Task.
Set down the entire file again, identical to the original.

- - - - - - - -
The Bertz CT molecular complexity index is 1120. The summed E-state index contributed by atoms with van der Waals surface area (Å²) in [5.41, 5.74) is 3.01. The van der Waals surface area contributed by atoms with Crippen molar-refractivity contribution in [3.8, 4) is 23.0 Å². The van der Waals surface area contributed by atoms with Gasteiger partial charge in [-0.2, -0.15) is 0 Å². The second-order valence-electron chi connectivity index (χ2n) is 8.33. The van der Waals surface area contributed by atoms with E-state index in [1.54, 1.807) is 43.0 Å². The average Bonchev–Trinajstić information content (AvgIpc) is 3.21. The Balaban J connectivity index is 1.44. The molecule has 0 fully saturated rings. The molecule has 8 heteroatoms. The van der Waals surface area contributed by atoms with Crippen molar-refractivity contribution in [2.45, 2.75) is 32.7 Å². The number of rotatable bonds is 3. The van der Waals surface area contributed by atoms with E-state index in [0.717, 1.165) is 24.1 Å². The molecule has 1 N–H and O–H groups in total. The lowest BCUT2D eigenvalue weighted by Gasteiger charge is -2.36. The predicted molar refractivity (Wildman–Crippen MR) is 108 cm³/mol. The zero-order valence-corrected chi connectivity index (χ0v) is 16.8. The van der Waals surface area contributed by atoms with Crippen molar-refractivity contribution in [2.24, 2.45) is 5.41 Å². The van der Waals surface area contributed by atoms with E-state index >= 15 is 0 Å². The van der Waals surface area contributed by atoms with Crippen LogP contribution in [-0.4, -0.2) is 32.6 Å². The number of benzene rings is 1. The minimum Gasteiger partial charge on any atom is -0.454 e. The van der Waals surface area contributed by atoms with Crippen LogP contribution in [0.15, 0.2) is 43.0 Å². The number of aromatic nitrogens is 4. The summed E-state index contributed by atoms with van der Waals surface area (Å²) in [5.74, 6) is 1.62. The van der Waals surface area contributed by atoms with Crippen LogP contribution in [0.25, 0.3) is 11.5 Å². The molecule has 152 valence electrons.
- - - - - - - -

The Bertz CT molecular complexity index is 1120. The summed E-state index contributed by atoms with van der Waals surface area (Å²) in [5.41, 5.74) is 3.01. The van der Waals surface area contributed by atoms with Crippen molar-refractivity contribution in [3.8, 4) is 23.0 Å². The van der Waals surface area contributed by atoms with Gasteiger partial charge in [-0.2, -0.15) is 0 Å². The second-order valence-electron chi connectivity index (χ2n) is 8.33. The van der Waals surface area contributed by atoms with E-state index in [1.54, 1.807) is 43.0 Å². The average Bonchev–Trinajstić information content (AvgIpc) is 3.21. The Balaban J connectivity index is 1.44. The molecule has 0 fully saturated rings. The molecule has 8 heteroatoms. The van der Waals surface area contributed by atoms with Crippen molar-refractivity contribution in [2.45, 2.75) is 32.7 Å². The number of rotatable bonds is 3. The van der Waals surface area contributed by atoms with E-state index in [0.717, 1.165) is 24.1 Å². The molecule has 1 N–H and O–H groups in total. The lowest BCUT2D eigenvalue weighted by Gasteiger charge is -2.36. The predicted molar refractivity (Wildman–Crippen MR) is 108 cm³/mol. The zero-order valence-corrected chi connectivity index (χ0v) is 16.8. The van der Waals surface area contributed by atoms with Crippen molar-refractivity contribution in [2.24, 2.45) is 5.41 Å². The van der Waals surface area contributed by atoms with E-state index >= 15 is 0 Å². The van der Waals surface area contributed by atoms with Crippen LogP contribution in [-0.4, -0.2) is 32.6 Å². The number of benzene rings is 1. The minimum Gasteiger partial charge on any atom is -0.454 e. The van der Waals surface area contributed by atoms with Crippen LogP contribution in [0.15, 0.2) is 43.0 Å². The number of aromatic nitrogens is 4. The summed E-state index contributed by atoms with van der Waals surface area (Å²) in [5.74, 6) is 1.62. The van der Waals surface area contributed by atoms with Crippen LogP contribution in [0.25, 0.3) is 11.5 Å². The molecule has 152 valence electrons.